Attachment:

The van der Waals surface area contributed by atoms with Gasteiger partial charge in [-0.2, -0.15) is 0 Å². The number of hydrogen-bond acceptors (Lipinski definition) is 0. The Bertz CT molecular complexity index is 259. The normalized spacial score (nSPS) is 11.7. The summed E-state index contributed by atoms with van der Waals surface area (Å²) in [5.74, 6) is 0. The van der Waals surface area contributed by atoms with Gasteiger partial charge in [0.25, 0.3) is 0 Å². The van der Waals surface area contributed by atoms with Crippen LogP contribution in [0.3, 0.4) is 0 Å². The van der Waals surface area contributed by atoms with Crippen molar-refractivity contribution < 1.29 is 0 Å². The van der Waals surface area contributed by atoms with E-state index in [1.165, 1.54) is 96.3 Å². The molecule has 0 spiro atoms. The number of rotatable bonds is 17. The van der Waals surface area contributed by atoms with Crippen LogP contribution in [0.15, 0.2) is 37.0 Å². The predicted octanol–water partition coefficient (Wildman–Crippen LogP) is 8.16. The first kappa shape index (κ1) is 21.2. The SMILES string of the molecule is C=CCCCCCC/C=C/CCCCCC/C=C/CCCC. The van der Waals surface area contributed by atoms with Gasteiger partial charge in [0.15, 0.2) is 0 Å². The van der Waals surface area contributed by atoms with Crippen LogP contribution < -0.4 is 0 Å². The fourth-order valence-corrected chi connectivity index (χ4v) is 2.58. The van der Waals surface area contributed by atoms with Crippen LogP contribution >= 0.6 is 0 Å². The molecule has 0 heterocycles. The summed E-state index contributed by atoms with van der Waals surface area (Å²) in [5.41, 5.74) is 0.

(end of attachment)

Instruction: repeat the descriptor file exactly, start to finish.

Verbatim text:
The van der Waals surface area contributed by atoms with Gasteiger partial charge in [-0.2, -0.15) is 0 Å². The number of hydrogen-bond acceptors (Lipinski definition) is 0. The Bertz CT molecular complexity index is 259. The normalized spacial score (nSPS) is 11.7. The summed E-state index contributed by atoms with van der Waals surface area (Å²) in [5.74, 6) is 0. The van der Waals surface area contributed by atoms with Gasteiger partial charge in [0.25, 0.3) is 0 Å². The van der Waals surface area contributed by atoms with Crippen LogP contribution in [0.3, 0.4) is 0 Å². The van der Waals surface area contributed by atoms with Crippen molar-refractivity contribution < 1.29 is 0 Å². The van der Waals surface area contributed by atoms with E-state index in [1.165, 1.54) is 96.3 Å². The molecule has 0 spiro atoms. The number of rotatable bonds is 17. The van der Waals surface area contributed by atoms with Crippen LogP contribution in [0.15, 0.2) is 37.0 Å². The predicted octanol–water partition coefficient (Wildman–Crippen LogP) is 8.16. The first kappa shape index (κ1) is 21.2. The SMILES string of the molecule is C=CCCCCCC/C=C/CCCCCC/C=C/CCCC. The van der Waals surface area contributed by atoms with Gasteiger partial charge in [0.15, 0.2) is 0 Å². The van der Waals surface area contributed by atoms with Crippen LogP contribution < -0.4 is 0 Å². The fourth-order valence-corrected chi connectivity index (χ4v) is 2.58. The van der Waals surface area contributed by atoms with Crippen LogP contribution >= 0.6 is 0 Å². The molecule has 0 heterocycles. The summed E-state index contributed by atoms with van der Waals surface area (Å²) in [5.41, 5.74) is 0.